Us recruiters are a transactional bunch. That’s not meant in a negative way, we just have to be in order to enjoy sustained success. We need to be able to converse, influence, sell, counsel, advise to ultimately get two moving parts (candidate and client) to align and form a bond (a placement). Then we move on to the next one…
Regardless of whether your intrinsic motivator is helping your candidate progress their career, or working with a client to develop their most important asset (their people), or just earning more commission – in order to make a good living in recruitment, you need to make transactions happen.
This is just the nature of the business. But it also can come with a side effect. Consistently being part of recruitment transactions can make it easy to forget the profound and outsized impact we have on many people’s lives.
Changing jobs is a big deal for most people. It’s stressful. So stressful in fact that the Holmes and Rahe stress scale rates it as more stressful than getting a major mortgage and slightly less stressful than the death of a close friend. It’s a really big deal.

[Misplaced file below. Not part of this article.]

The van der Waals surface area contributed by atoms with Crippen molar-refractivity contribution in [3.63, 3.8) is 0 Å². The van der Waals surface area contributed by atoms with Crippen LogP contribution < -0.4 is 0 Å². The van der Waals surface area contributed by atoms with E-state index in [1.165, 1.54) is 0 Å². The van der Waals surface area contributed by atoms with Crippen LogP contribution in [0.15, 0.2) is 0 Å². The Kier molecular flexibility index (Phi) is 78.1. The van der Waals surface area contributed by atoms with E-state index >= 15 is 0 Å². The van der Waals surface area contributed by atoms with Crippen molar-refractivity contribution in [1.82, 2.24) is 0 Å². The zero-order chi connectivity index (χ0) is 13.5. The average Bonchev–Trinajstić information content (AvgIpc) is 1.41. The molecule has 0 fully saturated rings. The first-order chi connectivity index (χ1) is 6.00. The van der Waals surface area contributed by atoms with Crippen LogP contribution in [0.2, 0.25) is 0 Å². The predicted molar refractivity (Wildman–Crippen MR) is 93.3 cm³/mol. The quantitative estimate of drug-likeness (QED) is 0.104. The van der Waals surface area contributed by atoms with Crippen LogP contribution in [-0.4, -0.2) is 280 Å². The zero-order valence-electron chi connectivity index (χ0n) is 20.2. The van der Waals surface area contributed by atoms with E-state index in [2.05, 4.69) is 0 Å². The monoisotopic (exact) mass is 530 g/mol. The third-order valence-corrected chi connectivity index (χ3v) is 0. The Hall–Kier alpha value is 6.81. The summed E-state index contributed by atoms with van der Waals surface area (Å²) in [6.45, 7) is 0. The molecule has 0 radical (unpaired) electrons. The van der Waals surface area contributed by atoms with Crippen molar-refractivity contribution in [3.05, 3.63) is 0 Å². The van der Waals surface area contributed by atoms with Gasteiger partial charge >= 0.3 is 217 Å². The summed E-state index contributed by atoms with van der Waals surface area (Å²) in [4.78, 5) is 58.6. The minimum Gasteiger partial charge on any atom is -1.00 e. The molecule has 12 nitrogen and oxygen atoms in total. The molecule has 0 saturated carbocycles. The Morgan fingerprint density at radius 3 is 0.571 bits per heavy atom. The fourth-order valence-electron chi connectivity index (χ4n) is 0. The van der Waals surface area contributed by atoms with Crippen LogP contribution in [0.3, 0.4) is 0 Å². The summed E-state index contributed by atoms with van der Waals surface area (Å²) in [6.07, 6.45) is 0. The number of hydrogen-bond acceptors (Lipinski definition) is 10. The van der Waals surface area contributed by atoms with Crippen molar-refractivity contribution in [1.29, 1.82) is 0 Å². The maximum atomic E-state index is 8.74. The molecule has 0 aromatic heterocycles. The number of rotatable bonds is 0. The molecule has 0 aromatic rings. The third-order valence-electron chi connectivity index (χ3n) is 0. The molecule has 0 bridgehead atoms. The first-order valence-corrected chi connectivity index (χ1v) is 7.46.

Most people will do it maybe 6-10 times in their life (a number likely to grow with millennials). A good permanent recruiter will be part of the process 30+ times a year. After a few years, that will become 50, then 100, and eventually you’ve lost count. It’s really easy to put each placement in the rear-view mirror and not give a thought to the impact you’ve had on these people’s lives.
A few years ago I had this passing thought about an old candidate that I placed and I decided to give her a call. I hadn’t spoken to her in just under 5 years, but in that time she had been promoted (great!), been headhunted by another company (great!), got divorced (not great!) and was now starting her own business (where I ended up placing her assistant- great!).
Encouraged by that, I made an effort to call around to a few more. Not all were good outcomes like the above (one of my candidates had relocated internationally for a role and moved back within 15 months), but the point was I re-kindled the relationships and also got to hear first hand how their career had evolved since I worked with them. It was pretty eye-opening.
If you get a moment, find out where a few of your candidates are and reach out. You’ll be surprised the impact your role as a recruiter had on them.
And then you can get back to the next placement.